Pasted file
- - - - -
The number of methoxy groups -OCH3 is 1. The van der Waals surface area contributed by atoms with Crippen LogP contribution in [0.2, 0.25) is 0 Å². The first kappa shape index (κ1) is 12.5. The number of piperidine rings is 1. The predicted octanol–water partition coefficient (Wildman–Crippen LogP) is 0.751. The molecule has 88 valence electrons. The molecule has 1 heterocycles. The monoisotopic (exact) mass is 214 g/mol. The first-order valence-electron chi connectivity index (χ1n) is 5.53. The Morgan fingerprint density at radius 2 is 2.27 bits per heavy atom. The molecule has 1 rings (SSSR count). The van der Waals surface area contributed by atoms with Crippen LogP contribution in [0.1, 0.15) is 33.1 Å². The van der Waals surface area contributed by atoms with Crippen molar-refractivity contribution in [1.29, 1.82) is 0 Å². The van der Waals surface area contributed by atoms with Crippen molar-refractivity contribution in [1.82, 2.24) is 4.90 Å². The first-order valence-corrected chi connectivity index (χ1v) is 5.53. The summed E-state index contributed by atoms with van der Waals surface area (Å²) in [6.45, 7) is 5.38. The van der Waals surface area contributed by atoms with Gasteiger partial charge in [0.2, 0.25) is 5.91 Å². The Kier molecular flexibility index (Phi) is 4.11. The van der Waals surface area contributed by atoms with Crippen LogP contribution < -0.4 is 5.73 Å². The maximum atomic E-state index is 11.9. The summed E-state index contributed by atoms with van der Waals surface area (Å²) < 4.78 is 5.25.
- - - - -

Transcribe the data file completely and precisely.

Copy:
The number of methoxy groups -OCH3 is 1. The van der Waals surface area contributed by atoms with Crippen LogP contribution in [0.2, 0.25) is 0 Å². The first kappa shape index (κ1) is 12.5. The number of piperidine rings is 1. The predicted octanol–water partition coefficient (Wildman–Crippen LogP) is 0.751. The molecule has 88 valence electrons. The molecule has 1 heterocycles. The monoisotopic (exact) mass is 214 g/mol. The first-order valence-electron chi connectivity index (χ1n) is 5.53. The Morgan fingerprint density at radius 2 is 2.27 bits per heavy atom. The molecule has 1 rings (SSSR count). The van der Waals surface area contributed by atoms with Crippen LogP contribution in [0.1, 0.15) is 33.1 Å². The van der Waals surface area contributed by atoms with Crippen molar-refractivity contribution in [1.29, 1.82) is 0 Å². The van der Waals surface area contributed by atoms with Crippen molar-refractivity contribution in [1.82, 2.24) is 4.90 Å². The first-order valence-corrected chi connectivity index (χ1v) is 5.53. The summed E-state index contributed by atoms with van der Waals surface area (Å²) in [6.45, 7) is 5.38. The van der Waals surface area contributed by atoms with Gasteiger partial charge in [0.2, 0.25) is 5.91 Å². The Kier molecular flexibility index (Phi) is 4.11. The van der Waals surface area contributed by atoms with Crippen LogP contribution < -0.4 is 5.73 Å². The maximum atomic E-state index is 11.9. The summed E-state index contributed by atoms with van der Waals surface area (Å²) < 4.78 is 5.25.